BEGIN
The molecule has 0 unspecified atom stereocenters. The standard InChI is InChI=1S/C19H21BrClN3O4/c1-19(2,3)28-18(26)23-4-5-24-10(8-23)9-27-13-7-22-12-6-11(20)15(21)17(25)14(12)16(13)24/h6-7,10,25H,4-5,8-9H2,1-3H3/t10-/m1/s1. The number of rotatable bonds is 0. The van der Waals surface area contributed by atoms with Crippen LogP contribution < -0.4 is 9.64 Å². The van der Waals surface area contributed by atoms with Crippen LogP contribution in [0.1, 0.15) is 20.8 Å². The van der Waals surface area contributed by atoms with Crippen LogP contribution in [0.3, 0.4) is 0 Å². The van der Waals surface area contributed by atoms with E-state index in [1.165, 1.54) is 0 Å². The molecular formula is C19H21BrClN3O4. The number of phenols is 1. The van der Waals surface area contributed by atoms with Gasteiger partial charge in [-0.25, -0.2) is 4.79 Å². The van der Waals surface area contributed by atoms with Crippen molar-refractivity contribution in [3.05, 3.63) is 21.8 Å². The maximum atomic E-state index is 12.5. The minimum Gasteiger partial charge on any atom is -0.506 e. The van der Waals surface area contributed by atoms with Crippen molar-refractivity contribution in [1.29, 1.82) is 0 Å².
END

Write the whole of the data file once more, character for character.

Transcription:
The molecule has 0 unspecified atom stereocenters. The standard InChI is InChI=1S/C19H21BrClN3O4/c1-19(2,3)28-18(26)23-4-5-24-10(8-23)9-27-13-7-22-12-6-11(20)15(21)17(25)14(12)16(13)24/h6-7,10,25H,4-5,8-9H2,1-3H3/t10-/m1/s1. The number of rotatable bonds is 0. The van der Waals surface area contributed by atoms with Crippen LogP contribution < -0.4 is 9.64 Å². The van der Waals surface area contributed by atoms with Crippen LogP contribution in [0.1, 0.15) is 20.8 Å². The van der Waals surface area contributed by atoms with Crippen LogP contribution in [0.3, 0.4) is 0 Å². The van der Waals surface area contributed by atoms with E-state index in [1.165, 1.54) is 0 Å². The molecular formula is C19H21BrClN3O4. The number of phenols is 1. The van der Waals surface area contributed by atoms with Gasteiger partial charge in [-0.25, -0.2) is 4.79 Å². The van der Waals surface area contributed by atoms with Crippen molar-refractivity contribution in [3.05, 3.63) is 21.8 Å². The maximum atomic E-state index is 12.5. The minimum Gasteiger partial charge on any atom is -0.506 e. The van der Waals surface area contributed by atoms with Crippen molar-refractivity contribution in [1.29, 1.82) is 0 Å².